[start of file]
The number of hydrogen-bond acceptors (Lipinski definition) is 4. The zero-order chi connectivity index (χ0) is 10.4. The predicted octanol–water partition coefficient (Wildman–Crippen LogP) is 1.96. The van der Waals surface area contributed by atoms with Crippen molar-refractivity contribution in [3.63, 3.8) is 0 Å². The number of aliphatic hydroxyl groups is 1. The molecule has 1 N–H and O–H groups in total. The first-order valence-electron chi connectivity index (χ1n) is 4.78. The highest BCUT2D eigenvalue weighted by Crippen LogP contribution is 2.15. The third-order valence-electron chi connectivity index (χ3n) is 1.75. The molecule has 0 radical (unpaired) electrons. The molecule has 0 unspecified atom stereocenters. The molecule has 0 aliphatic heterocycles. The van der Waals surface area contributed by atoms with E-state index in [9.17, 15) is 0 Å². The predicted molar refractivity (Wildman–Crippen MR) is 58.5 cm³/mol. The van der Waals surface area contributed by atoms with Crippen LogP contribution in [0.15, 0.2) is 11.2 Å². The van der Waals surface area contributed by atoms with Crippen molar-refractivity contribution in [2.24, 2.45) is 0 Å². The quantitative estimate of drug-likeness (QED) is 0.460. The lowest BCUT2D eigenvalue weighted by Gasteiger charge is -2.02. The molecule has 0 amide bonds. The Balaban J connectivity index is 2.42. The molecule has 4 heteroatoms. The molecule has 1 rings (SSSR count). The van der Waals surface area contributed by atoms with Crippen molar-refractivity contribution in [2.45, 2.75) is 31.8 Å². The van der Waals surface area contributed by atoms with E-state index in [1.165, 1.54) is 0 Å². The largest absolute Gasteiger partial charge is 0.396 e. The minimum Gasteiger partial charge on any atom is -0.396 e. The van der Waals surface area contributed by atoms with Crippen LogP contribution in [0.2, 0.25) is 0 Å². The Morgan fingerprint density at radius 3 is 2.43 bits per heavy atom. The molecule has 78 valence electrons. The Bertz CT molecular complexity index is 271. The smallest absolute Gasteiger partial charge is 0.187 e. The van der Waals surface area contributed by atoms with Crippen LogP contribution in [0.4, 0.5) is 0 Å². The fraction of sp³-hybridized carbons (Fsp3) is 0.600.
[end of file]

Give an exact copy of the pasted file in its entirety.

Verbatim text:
The number of hydrogen-bond acceptors (Lipinski definition) is 4. The zero-order chi connectivity index (χ0) is 10.4. The predicted octanol–water partition coefficient (Wildman–Crippen LogP) is 1.96. The van der Waals surface area contributed by atoms with Crippen molar-refractivity contribution in [3.63, 3.8) is 0 Å². The number of aliphatic hydroxyl groups is 1. The molecule has 1 N–H and O–H groups in total. The first-order valence-electron chi connectivity index (χ1n) is 4.78. The highest BCUT2D eigenvalue weighted by Crippen LogP contribution is 2.15. The third-order valence-electron chi connectivity index (χ3n) is 1.75. The molecule has 0 radical (unpaired) electrons. The molecule has 0 unspecified atom stereocenters. The molecule has 0 aliphatic heterocycles. The van der Waals surface area contributed by atoms with E-state index in [9.17, 15) is 0 Å². The predicted molar refractivity (Wildman–Crippen MR) is 58.5 cm³/mol. The van der Waals surface area contributed by atoms with Crippen LogP contribution in [0.15, 0.2) is 11.2 Å². The van der Waals surface area contributed by atoms with Crippen molar-refractivity contribution in [2.24, 2.45) is 0 Å². The quantitative estimate of drug-likeness (QED) is 0.460. The lowest BCUT2D eigenvalue weighted by Gasteiger charge is -2.02. The molecule has 0 amide bonds. The Balaban J connectivity index is 2.42. The molecule has 4 heteroatoms. The molecule has 1 rings (SSSR count). The van der Waals surface area contributed by atoms with Crippen molar-refractivity contribution in [2.45, 2.75) is 31.8 Å². The van der Waals surface area contributed by atoms with E-state index in [1.165, 1.54) is 0 Å². The largest absolute Gasteiger partial charge is 0.396 e. The minimum Gasteiger partial charge on any atom is -0.396 e. The van der Waals surface area contributed by atoms with Crippen LogP contribution in [0.2, 0.25) is 0 Å². The Morgan fingerprint density at radius 3 is 2.43 bits per heavy atom. The molecule has 78 valence electrons. The Bertz CT molecular complexity index is 271. The smallest absolute Gasteiger partial charge is 0.187 e. The van der Waals surface area contributed by atoms with Crippen LogP contribution in [0.4, 0.5) is 0 Å². The fraction of sp³-hybridized carbons (Fsp3) is 0.600.